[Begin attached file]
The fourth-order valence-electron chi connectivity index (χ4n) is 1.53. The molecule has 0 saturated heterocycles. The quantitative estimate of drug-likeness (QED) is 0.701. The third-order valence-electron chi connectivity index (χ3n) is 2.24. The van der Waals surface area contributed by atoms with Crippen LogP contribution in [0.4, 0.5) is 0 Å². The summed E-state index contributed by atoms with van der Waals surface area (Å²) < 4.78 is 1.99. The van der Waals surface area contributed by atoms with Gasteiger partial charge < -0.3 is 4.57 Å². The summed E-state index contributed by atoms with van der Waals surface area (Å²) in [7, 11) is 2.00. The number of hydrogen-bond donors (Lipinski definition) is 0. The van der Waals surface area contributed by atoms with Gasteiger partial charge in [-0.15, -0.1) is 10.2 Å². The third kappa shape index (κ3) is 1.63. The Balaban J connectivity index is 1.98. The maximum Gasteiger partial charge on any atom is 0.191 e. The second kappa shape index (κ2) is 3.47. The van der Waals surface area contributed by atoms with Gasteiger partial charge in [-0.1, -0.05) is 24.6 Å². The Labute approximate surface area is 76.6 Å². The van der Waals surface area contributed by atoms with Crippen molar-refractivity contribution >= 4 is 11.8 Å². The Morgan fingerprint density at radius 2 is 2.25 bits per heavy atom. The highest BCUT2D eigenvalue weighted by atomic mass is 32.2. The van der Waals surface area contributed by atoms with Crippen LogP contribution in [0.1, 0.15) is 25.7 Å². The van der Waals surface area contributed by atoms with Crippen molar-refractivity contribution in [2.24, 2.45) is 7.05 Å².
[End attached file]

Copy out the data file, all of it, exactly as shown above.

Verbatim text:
The fourth-order valence-electron chi connectivity index (χ4n) is 1.53. The molecule has 0 saturated heterocycles. The quantitative estimate of drug-likeness (QED) is 0.701. The third-order valence-electron chi connectivity index (χ3n) is 2.24. The van der Waals surface area contributed by atoms with Crippen LogP contribution in [0.4, 0.5) is 0 Å². The summed E-state index contributed by atoms with van der Waals surface area (Å²) < 4.78 is 1.99. The van der Waals surface area contributed by atoms with Gasteiger partial charge < -0.3 is 4.57 Å². The summed E-state index contributed by atoms with van der Waals surface area (Å²) in [7, 11) is 2.00. The number of hydrogen-bond donors (Lipinski definition) is 0. The van der Waals surface area contributed by atoms with Gasteiger partial charge in [-0.15, -0.1) is 10.2 Å². The third kappa shape index (κ3) is 1.63. The Balaban J connectivity index is 1.98. The maximum Gasteiger partial charge on any atom is 0.191 e. The second kappa shape index (κ2) is 3.47. The van der Waals surface area contributed by atoms with Gasteiger partial charge in [-0.1, -0.05) is 24.6 Å². The Labute approximate surface area is 76.6 Å². The van der Waals surface area contributed by atoms with Crippen molar-refractivity contribution >= 4 is 11.8 Å². The Morgan fingerprint density at radius 2 is 2.25 bits per heavy atom. The highest BCUT2D eigenvalue weighted by atomic mass is 32.2. The van der Waals surface area contributed by atoms with Crippen LogP contribution in [0.1, 0.15) is 25.7 Å². The van der Waals surface area contributed by atoms with Crippen molar-refractivity contribution in [2.24, 2.45) is 7.05 Å².